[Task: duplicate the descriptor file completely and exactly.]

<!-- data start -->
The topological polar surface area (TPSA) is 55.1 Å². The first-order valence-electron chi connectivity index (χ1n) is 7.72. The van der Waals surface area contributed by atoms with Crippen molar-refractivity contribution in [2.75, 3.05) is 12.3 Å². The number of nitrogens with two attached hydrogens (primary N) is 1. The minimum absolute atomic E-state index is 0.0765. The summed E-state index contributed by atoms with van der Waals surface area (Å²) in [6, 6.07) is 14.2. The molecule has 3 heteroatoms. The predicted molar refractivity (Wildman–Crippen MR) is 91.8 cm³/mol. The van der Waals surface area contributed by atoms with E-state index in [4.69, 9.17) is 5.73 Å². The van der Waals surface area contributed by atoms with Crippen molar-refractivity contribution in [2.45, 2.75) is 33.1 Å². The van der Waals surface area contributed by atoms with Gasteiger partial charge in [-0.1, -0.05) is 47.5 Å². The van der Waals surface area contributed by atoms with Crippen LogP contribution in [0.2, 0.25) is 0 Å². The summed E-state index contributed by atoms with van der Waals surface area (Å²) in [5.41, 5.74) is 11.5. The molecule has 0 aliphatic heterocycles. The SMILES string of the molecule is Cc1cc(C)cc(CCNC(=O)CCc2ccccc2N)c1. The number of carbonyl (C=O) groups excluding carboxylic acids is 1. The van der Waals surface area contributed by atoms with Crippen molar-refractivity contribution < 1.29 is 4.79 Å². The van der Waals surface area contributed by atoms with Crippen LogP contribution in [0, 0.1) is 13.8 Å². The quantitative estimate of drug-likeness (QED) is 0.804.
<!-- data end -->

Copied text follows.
The topological polar surface area (TPSA) is 55.1 Å². The first-order valence-electron chi connectivity index (χ1n) is 7.72. The van der Waals surface area contributed by atoms with Crippen molar-refractivity contribution in [2.75, 3.05) is 12.3 Å². The number of nitrogens with two attached hydrogens (primary N) is 1. The minimum absolute atomic E-state index is 0.0765. The summed E-state index contributed by atoms with van der Waals surface area (Å²) in [6, 6.07) is 14.2. The molecule has 3 heteroatoms. The predicted molar refractivity (Wildman–Crippen MR) is 91.8 cm³/mol. The van der Waals surface area contributed by atoms with E-state index in [4.69, 9.17) is 5.73 Å². The van der Waals surface area contributed by atoms with Crippen molar-refractivity contribution in [2.45, 2.75) is 33.1 Å². The van der Waals surface area contributed by atoms with Gasteiger partial charge in [-0.1, -0.05) is 47.5 Å². The van der Waals surface area contributed by atoms with Crippen LogP contribution in [0.2, 0.25) is 0 Å². The summed E-state index contributed by atoms with van der Waals surface area (Å²) in [5.41, 5.74) is 11.5. The molecule has 0 aliphatic heterocycles. The SMILES string of the molecule is Cc1cc(C)cc(CCNC(=O)CCc2ccccc2N)c1. The number of carbonyl (C=O) groups excluding carboxylic acids is 1. The van der Waals surface area contributed by atoms with Crippen molar-refractivity contribution < 1.29 is 4.79 Å². The van der Waals surface area contributed by atoms with Crippen LogP contribution in [0, 0.1) is 13.8 Å². The quantitative estimate of drug-likeness (QED) is 0.804.